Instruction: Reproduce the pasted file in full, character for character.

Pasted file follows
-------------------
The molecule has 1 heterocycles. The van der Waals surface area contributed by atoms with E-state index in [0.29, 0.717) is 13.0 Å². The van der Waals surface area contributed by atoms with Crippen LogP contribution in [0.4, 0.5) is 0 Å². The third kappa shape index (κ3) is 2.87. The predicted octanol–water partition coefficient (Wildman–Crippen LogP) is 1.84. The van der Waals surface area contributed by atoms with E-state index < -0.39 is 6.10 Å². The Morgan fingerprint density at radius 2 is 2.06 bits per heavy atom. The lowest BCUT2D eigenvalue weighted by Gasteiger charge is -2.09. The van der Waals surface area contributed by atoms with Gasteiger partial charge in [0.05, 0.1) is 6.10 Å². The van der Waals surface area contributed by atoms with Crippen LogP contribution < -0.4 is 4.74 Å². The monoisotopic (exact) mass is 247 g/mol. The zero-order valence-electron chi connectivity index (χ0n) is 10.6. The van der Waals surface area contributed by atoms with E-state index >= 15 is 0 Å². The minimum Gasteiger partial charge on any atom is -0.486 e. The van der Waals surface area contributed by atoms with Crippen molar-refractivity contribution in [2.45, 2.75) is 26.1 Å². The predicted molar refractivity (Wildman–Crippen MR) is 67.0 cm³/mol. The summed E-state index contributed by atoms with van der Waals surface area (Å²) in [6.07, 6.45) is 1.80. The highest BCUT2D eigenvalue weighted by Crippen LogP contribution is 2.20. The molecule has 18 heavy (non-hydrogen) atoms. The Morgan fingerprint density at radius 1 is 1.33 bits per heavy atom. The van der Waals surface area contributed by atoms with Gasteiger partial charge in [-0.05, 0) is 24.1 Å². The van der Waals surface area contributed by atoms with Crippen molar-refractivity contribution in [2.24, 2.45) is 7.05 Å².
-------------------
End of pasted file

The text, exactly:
The molecule has 1 heterocycles. The van der Waals surface area contributed by atoms with E-state index in [0.29, 0.717) is 13.0 Å². The van der Waals surface area contributed by atoms with Crippen LogP contribution in [0.4, 0.5) is 0 Å². The third kappa shape index (κ3) is 2.87. The predicted octanol–water partition coefficient (Wildman–Crippen LogP) is 1.84. The van der Waals surface area contributed by atoms with E-state index < -0.39 is 6.10 Å². The Morgan fingerprint density at radius 2 is 2.06 bits per heavy atom. The lowest BCUT2D eigenvalue weighted by Gasteiger charge is -2.09. The van der Waals surface area contributed by atoms with Gasteiger partial charge in [0.05, 0.1) is 6.10 Å². The van der Waals surface area contributed by atoms with Crippen LogP contribution < -0.4 is 4.74 Å². The monoisotopic (exact) mass is 247 g/mol. The zero-order valence-electron chi connectivity index (χ0n) is 10.6. The van der Waals surface area contributed by atoms with E-state index >= 15 is 0 Å². The minimum Gasteiger partial charge on any atom is -0.486 e. The van der Waals surface area contributed by atoms with Crippen molar-refractivity contribution in [2.45, 2.75) is 26.1 Å². The predicted molar refractivity (Wildman–Crippen MR) is 67.0 cm³/mol. The summed E-state index contributed by atoms with van der Waals surface area (Å²) in [6.07, 6.45) is 1.80. The highest BCUT2D eigenvalue weighted by Crippen LogP contribution is 2.20. The molecule has 18 heavy (non-hydrogen) atoms. The Morgan fingerprint density at radius 1 is 1.33 bits per heavy atom. The van der Waals surface area contributed by atoms with Gasteiger partial charge in [-0.05, 0) is 24.1 Å². The van der Waals surface area contributed by atoms with Crippen molar-refractivity contribution in [2.24, 2.45) is 7.05 Å².